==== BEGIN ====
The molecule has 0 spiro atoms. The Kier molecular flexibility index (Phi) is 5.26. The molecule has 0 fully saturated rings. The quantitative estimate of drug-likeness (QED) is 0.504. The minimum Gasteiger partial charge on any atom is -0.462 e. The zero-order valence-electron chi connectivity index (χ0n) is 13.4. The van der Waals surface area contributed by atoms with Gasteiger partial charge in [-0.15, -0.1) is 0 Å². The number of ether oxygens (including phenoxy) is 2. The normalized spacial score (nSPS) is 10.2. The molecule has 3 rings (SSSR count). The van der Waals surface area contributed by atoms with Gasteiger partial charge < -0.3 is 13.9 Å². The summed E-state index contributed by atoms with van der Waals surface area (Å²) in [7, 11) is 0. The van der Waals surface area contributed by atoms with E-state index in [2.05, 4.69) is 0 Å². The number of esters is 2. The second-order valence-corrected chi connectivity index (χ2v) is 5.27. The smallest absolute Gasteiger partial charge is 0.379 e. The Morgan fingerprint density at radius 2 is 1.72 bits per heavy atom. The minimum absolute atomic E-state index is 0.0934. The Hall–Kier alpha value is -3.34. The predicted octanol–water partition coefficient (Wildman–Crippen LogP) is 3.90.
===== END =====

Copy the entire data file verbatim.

The molecule has 0 spiro atoms. The Kier molecular flexibility index (Phi) is 5.26. The molecule has 0 fully saturated rings. The quantitative estimate of drug-likeness (QED) is 0.504. The minimum Gasteiger partial charge on any atom is -0.462 e. The zero-order valence-electron chi connectivity index (χ0n) is 13.4. The van der Waals surface area contributed by atoms with Gasteiger partial charge in [-0.15, -0.1) is 0 Å². The number of ether oxygens (including phenoxy) is 2. The normalized spacial score (nSPS) is 10.2. The molecule has 3 rings (SSSR count). The van der Waals surface area contributed by atoms with Gasteiger partial charge < -0.3 is 13.9 Å². The summed E-state index contributed by atoms with van der Waals surface area (Å²) in [7, 11) is 0. The van der Waals surface area contributed by atoms with E-state index in [2.05, 4.69) is 0 Å². The number of esters is 2. The second-order valence-corrected chi connectivity index (χ2v) is 5.27. The smallest absolute Gasteiger partial charge is 0.379 e. The Morgan fingerprint density at radius 2 is 1.72 bits per heavy atom. The minimum absolute atomic E-state index is 0.0934. The Hall–Kier alpha value is -3.34. The predicted octanol–water partition coefficient (Wildman–Crippen LogP) is 3.90.